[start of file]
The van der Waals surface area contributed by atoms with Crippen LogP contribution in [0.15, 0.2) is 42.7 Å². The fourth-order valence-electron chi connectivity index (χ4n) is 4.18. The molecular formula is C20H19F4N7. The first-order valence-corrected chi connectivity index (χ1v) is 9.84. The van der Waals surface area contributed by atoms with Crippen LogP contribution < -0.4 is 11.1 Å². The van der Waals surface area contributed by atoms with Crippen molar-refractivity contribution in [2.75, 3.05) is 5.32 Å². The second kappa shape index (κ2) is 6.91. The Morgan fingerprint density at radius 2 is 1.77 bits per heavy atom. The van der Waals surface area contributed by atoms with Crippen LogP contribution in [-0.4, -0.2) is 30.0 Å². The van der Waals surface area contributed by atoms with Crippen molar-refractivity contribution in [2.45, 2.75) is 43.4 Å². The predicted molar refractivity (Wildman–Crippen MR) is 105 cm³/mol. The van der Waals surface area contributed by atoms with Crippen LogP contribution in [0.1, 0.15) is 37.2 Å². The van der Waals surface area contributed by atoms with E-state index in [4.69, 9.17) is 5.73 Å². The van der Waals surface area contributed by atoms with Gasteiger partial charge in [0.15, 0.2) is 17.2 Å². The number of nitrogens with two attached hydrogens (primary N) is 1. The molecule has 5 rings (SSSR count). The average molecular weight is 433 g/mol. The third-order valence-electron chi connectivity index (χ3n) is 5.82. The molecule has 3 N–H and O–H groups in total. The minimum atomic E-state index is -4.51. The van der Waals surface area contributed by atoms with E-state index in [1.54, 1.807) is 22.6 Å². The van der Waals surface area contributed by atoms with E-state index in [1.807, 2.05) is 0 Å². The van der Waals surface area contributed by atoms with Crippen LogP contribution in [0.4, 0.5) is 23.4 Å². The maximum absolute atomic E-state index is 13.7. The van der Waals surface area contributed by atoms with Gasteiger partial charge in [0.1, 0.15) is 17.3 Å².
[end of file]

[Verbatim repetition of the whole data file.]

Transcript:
The van der Waals surface area contributed by atoms with Crippen LogP contribution in [0.15, 0.2) is 42.7 Å². The fourth-order valence-electron chi connectivity index (χ4n) is 4.18. The molecular formula is C20H19F4N7. The first-order valence-corrected chi connectivity index (χ1v) is 9.84. The van der Waals surface area contributed by atoms with Crippen LogP contribution < -0.4 is 11.1 Å². The van der Waals surface area contributed by atoms with Crippen molar-refractivity contribution in [2.75, 3.05) is 5.32 Å². The second kappa shape index (κ2) is 6.91. The Morgan fingerprint density at radius 2 is 1.77 bits per heavy atom. The van der Waals surface area contributed by atoms with Crippen LogP contribution in [-0.4, -0.2) is 30.0 Å². The van der Waals surface area contributed by atoms with Crippen molar-refractivity contribution in [2.45, 2.75) is 43.4 Å². The predicted molar refractivity (Wildman–Crippen MR) is 105 cm³/mol. The van der Waals surface area contributed by atoms with Crippen LogP contribution in [0.1, 0.15) is 37.2 Å². The van der Waals surface area contributed by atoms with E-state index in [4.69, 9.17) is 5.73 Å². The van der Waals surface area contributed by atoms with Gasteiger partial charge in [0.15, 0.2) is 17.2 Å². The number of nitrogens with two attached hydrogens (primary N) is 1. The molecule has 5 rings (SSSR count). The average molecular weight is 433 g/mol. The third-order valence-electron chi connectivity index (χ3n) is 5.82. The molecule has 3 N–H and O–H groups in total. The minimum atomic E-state index is -4.51. The van der Waals surface area contributed by atoms with E-state index in [1.54, 1.807) is 22.6 Å². The van der Waals surface area contributed by atoms with E-state index in [1.807, 2.05) is 0 Å². The van der Waals surface area contributed by atoms with Crippen LogP contribution in [0.4, 0.5) is 23.4 Å². The maximum absolute atomic E-state index is 13.7. The van der Waals surface area contributed by atoms with Gasteiger partial charge in [0.1, 0.15) is 17.3 Å².